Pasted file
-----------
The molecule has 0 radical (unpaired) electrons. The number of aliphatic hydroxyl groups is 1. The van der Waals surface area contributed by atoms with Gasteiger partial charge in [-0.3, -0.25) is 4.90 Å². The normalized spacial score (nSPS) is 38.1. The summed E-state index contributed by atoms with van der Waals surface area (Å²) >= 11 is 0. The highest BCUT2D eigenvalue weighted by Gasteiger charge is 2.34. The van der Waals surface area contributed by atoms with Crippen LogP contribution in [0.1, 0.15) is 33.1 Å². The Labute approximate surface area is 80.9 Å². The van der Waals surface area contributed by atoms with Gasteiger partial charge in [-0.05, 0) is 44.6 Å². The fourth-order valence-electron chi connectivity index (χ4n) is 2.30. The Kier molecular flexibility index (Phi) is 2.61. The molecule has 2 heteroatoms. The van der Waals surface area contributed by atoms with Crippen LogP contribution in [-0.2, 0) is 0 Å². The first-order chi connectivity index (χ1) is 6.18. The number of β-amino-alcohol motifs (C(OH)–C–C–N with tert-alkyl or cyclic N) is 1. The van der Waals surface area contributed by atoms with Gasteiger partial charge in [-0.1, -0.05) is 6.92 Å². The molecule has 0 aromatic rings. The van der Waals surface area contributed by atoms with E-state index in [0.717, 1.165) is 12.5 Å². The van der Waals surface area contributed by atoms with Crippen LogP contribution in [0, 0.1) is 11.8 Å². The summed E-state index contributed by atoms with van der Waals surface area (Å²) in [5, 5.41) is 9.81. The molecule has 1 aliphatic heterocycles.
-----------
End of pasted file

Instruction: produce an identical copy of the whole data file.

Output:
The molecule has 0 radical (unpaired) electrons. The number of aliphatic hydroxyl groups is 1. The van der Waals surface area contributed by atoms with Gasteiger partial charge in [-0.3, -0.25) is 4.90 Å². The normalized spacial score (nSPS) is 38.1. The summed E-state index contributed by atoms with van der Waals surface area (Å²) >= 11 is 0. The highest BCUT2D eigenvalue weighted by Gasteiger charge is 2.34. The van der Waals surface area contributed by atoms with Crippen LogP contribution in [0.1, 0.15) is 33.1 Å². The Labute approximate surface area is 80.9 Å². The van der Waals surface area contributed by atoms with Gasteiger partial charge in [-0.05, 0) is 44.6 Å². The fourth-order valence-electron chi connectivity index (χ4n) is 2.30. The Kier molecular flexibility index (Phi) is 2.61. The molecule has 2 heteroatoms. The van der Waals surface area contributed by atoms with Crippen LogP contribution in [-0.2, 0) is 0 Å². The first-order chi connectivity index (χ1) is 6.18. The number of β-amino-alcohol motifs (C(OH)–C–C–N with tert-alkyl or cyclic N) is 1. The van der Waals surface area contributed by atoms with Gasteiger partial charge in [-0.1, -0.05) is 6.92 Å². The molecule has 0 aromatic rings. The van der Waals surface area contributed by atoms with E-state index in [0.717, 1.165) is 12.5 Å². The van der Waals surface area contributed by atoms with Crippen LogP contribution in [0, 0.1) is 11.8 Å². The summed E-state index contributed by atoms with van der Waals surface area (Å²) in [5, 5.41) is 9.81. The molecule has 1 aliphatic heterocycles.